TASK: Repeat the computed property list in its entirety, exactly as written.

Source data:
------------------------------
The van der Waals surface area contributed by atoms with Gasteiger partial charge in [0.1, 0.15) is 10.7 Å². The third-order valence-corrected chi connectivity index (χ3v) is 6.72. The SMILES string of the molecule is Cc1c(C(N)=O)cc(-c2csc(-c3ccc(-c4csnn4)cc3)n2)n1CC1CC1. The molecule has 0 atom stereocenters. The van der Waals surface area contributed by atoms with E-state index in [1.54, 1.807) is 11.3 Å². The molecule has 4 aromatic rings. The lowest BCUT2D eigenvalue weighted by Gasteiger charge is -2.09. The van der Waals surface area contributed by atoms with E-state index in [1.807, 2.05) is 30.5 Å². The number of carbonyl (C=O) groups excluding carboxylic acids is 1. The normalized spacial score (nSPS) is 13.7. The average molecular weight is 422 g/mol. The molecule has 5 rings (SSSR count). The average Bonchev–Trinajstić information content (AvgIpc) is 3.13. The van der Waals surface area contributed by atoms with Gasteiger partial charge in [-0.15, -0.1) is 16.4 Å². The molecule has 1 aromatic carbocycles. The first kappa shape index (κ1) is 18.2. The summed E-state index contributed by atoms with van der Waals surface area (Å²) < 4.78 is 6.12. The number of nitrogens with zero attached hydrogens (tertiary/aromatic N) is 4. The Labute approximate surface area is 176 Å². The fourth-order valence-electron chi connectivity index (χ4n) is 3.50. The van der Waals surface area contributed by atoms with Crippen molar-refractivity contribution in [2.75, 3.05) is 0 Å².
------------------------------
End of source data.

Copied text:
The van der Waals surface area contributed by atoms with Gasteiger partial charge in [0.1, 0.15) is 10.7 Å². The third-order valence-corrected chi connectivity index (χ3v) is 6.72. The SMILES string of the molecule is Cc1c(C(N)=O)cc(-c2csc(-c3ccc(-c4csnn4)cc3)n2)n1CC1CC1. The molecule has 0 atom stereocenters. The van der Waals surface area contributed by atoms with E-state index in [1.54, 1.807) is 11.3 Å². The molecule has 4 aromatic rings. The lowest BCUT2D eigenvalue weighted by Gasteiger charge is -2.09. The van der Waals surface area contributed by atoms with E-state index in [1.807, 2.05) is 30.5 Å². The number of carbonyl (C=O) groups excluding carboxylic acids is 1. The normalized spacial score (nSPS) is 13.7. The average molecular weight is 422 g/mol. The molecule has 5 rings (SSSR count). The average Bonchev–Trinajstić information content (AvgIpc) is 3.13. The van der Waals surface area contributed by atoms with Gasteiger partial charge in [-0.15, -0.1) is 16.4 Å². The molecule has 1 aromatic carbocycles. The first kappa shape index (κ1) is 18.2. The summed E-state index contributed by atoms with van der Waals surface area (Å²) < 4.78 is 6.12. The number of nitrogens with zero attached hydrogens (tertiary/aromatic N) is 4. The Labute approximate surface area is 176 Å². The fourth-order valence-electron chi connectivity index (χ4n) is 3.50. The van der Waals surface area contributed by atoms with Crippen molar-refractivity contribution in [2.75, 3.05) is 0 Å².